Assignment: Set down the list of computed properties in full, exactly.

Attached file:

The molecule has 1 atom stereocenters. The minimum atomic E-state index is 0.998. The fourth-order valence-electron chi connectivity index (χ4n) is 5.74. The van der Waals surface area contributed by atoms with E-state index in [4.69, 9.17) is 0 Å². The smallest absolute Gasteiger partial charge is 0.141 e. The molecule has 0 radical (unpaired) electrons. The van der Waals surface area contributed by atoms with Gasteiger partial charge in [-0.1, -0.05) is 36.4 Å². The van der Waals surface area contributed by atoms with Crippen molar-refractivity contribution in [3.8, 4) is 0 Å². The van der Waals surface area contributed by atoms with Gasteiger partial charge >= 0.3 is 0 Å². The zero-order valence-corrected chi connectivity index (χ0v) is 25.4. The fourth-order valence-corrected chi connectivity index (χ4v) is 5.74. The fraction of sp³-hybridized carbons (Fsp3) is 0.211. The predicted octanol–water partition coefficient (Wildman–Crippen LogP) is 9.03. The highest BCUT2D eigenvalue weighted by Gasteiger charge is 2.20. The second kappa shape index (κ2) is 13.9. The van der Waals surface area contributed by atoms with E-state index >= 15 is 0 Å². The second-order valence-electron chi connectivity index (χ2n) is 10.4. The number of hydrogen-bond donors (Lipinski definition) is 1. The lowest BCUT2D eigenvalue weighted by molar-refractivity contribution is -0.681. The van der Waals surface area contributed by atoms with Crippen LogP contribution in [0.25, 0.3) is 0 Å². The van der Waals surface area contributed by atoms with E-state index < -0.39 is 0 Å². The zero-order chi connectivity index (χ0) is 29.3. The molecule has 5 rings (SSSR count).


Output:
The molecule has 1 atom stereocenters. The minimum atomic E-state index is 0.998. The fourth-order valence-electron chi connectivity index (χ4n) is 5.74. The van der Waals surface area contributed by atoms with E-state index in [4.69, 9.17) is 0 Å². The smallest absolute Gasteiger partial charge is 0.141 e. The molecule has 0 radical (unpaired) electrons. The van der Waals surface area contributed by atoms with Gasteiger partial charge in [-0.1, -0.05) is 36.4 Å². The van der Waals surface area contributed by atoms with Crippen molar-refractivity contribution in [3.8, 4) is 0 Å². The van der Waals surface area contributed by atoms with Gasteiger partial charge >= 0.3 is 0 Å². The zero-order valence-corrected chi connectivity index (χ0v) is 25.4. The fourth-order valence-corrected chi connectivity index (χ4v) is 5.74. The fraction of sp³-hybridized carbons (Fsp3) is 0.211. The predicted octanol–water partition coefficient (Wildman–Crippen LogP) is 9.03. The highest BCUT2D eigenvalue weighted by Gasteiger charge is 2.20. The second kappa shape index (κ2) is 13.9. The van der Waals surface area contributed by atoms with E-state index >= 15 is 0 Å². The second-order valence-electron chi connectivity index (χ2n) is 10.4. The number of hydrogen-bond donors (Lipinski definition) is 1. The lowest BCUT2D eigenvalue weighted by molar-refractivity contribution is -0.681. The van der Waals surface area contributed by atoms with Crippen LogP contribution in [0.25, 0.3) is 0 Å². The van der Waals surface area contributed by atoms with E-state index < -0.39 is 0 Å². The zero-order chi connectivity index (χ0) is 29.3. The molecule has 5 rings (SSSR count).